participants to help meet evolving system needs
• Implementability – work together with our stakeholders to evolve the market in a
feasible and practical manner
• Certainty – establish stable, enduring market-based mechanisms that send clear,
efficient price signals

Find the full report in PDF format here.

Three New Wind Energy Leases Offshore Massachusetts: Review of BOEM Auction Results and Competitive Implications

Over the last two days BOEM auctioned three leases offshore Massachusetts to Vineyard Wind, Mayflower Wind, and Equinor Wind. Vineyard Wind is a joint venture of Avangrid Renewables and Copenhagen Infrastructure Partners, with an existing Massachusetts lease and a contract for an 800 MW project with the Massachusetts electric distribution companies (EDCs). Mayflower Wind Energy LLC is an affiliate of Royal Dutch Shell Plc. and EDP Renewables; it is the first position in the US OSW market for both companies.[1] Equinor is a Norwegian energy developer that holds the rights to the only existing BOEM lease offshore New York. This sale attracted historic attention from 19 qualified parties and 11 bidders. At the end of 32 rounds the total acquisition fee was $405.1 million ($135.1 million Vineyard Wind and $135 million for the other two winning parties).

Competitive Implications of ATLW-4A

Overall this should be a positive development for the competitiveness of the New England and broader Northeast OSW market. It introduces two new competitors to the region and strengthens Vineyard Wind’s position as an incumbent developer. Equinor represents a new competitor to the Southern New England OSW market. Equinor wouldn’t have been able to compete effectively in the Southern New England OSW market from its New York lease given the distance of this lease from New England and the associated incremental cost of transmission and the marginally worse wind resource in its New York WEA. While the primary opportunity will be for long-term contracts with the Southern New England EDCs, the projects from these lease areas should be able to compete in future New York procurements (which has a target of 2,400 MW by 2030) and possibly New Jersey (3,500 MW by 2030).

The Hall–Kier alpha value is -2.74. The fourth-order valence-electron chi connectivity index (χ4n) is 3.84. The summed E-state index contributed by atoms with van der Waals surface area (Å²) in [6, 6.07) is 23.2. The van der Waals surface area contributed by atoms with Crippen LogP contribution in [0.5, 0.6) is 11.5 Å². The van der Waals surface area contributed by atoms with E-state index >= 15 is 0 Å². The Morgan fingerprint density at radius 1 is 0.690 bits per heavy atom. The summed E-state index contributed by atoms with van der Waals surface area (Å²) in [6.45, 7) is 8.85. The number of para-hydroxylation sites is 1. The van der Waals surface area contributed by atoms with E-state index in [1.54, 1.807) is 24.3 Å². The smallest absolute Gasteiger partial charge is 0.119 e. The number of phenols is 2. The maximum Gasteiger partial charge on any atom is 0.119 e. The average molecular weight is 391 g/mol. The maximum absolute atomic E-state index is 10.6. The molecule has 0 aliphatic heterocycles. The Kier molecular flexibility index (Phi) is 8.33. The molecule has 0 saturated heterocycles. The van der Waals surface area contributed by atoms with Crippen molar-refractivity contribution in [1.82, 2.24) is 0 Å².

The interest of Equinor and Shell indicates the similarities of offshore wind and oil/gas development, both require significant engineering capability and careful management of project logistics, with significant capital requirements over an extended period of time before production begins.